Toxoplasmosis is a common infection that you can catch from the poo of infected cats or infected meat. It's usually harmless but can cause serious problems in some people.
Check if you have toxoplasmosis
Toxoplasmosis doesn't usually cause any symptoms and most people don't realise they have had it.
Some people get flu-like symptoms, such as:
- high temperature (fever)
- aching muscles
- feeling sick
- sore throat
- swollen glands
If you do have symptoms, they normally get better on their own within about 6 weeks.
Once you have had toxoplasmosis you are immune to it for the rest of your life.
See a GP if:
- you are pregnant or you have a weak immune system and you think you may have toxoplasmosis
Toxoplasmosis is usually harmless, but in rare cases it can lead to serious problems.
You are more at risk if:
- you get infected in pregnancy – toxoplasmosis can cause miscarriage. If it spreads to your baby it can cause serious complications, especially if you catch it early in pregnancy.
- your immune system is weakened, for example if you have HIV or you are having chemotherapy – the infection may affect your eyes or brain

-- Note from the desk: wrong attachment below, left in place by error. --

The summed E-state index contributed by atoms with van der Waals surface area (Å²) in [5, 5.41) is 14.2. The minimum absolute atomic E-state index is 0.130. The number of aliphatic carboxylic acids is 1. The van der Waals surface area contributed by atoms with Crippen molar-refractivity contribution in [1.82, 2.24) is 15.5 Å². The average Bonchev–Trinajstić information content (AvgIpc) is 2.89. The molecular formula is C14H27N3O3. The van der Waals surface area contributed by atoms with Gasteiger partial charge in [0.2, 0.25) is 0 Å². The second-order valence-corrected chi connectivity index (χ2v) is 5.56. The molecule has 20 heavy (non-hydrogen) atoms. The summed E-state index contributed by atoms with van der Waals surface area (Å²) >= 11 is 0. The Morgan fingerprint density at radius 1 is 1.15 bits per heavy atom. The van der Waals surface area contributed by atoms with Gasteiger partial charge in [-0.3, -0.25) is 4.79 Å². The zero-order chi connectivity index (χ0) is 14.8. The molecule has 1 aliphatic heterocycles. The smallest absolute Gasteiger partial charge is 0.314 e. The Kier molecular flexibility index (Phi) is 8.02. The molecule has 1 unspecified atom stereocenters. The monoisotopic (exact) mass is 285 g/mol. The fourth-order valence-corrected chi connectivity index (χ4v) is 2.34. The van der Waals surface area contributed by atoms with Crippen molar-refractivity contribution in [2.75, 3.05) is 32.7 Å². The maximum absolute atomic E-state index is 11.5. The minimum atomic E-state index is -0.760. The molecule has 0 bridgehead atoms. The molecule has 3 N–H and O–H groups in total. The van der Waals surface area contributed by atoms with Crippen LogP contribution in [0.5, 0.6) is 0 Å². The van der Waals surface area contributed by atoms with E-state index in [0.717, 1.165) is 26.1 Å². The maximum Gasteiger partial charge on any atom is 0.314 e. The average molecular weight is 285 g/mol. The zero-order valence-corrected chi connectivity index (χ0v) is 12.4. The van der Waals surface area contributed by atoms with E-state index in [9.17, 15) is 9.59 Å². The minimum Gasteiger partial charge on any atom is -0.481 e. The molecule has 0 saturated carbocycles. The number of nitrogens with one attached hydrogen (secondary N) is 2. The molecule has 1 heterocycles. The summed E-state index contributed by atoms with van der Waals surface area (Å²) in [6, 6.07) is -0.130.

What happens at your GP appointment
The GP may do blood tests to see if you have been infected. They can also prescribe medicines to treat the infection if necessary.
If you are pregnant and you test positive for toxoplasmosis, your GP can refer you for more tests to see if your baby has been infected. This is very rare.
The baby charity Tommy's has more advice on toxoplasmosis and pregnancy.
How to prevent toxoplasmosis
The parasite that causes toxoplasmosis is found in the poo of infected cats and in infected meat. You can also catch it from soil that has been contaminated by cat poo.
If you are pregnant or have a weak immune system:
- wear gloves while gardening
- wash your hands before preparing food and eating
- wash hands, knives and chopping boards thoroughly after preparing raw meat
- wash fruit and vegetables thoroughly to get rid of any traces of soil
- wear gloves while emptying cat litter trays and empty them every day
- eat raw or undercooked meat, or cured meats like salami or Parma ham
- have unpasteurised goat's milk or any products made from it
- touch or handle pregnant sheep or lambs
If you can’t speak to your GP or don’t know what to do next.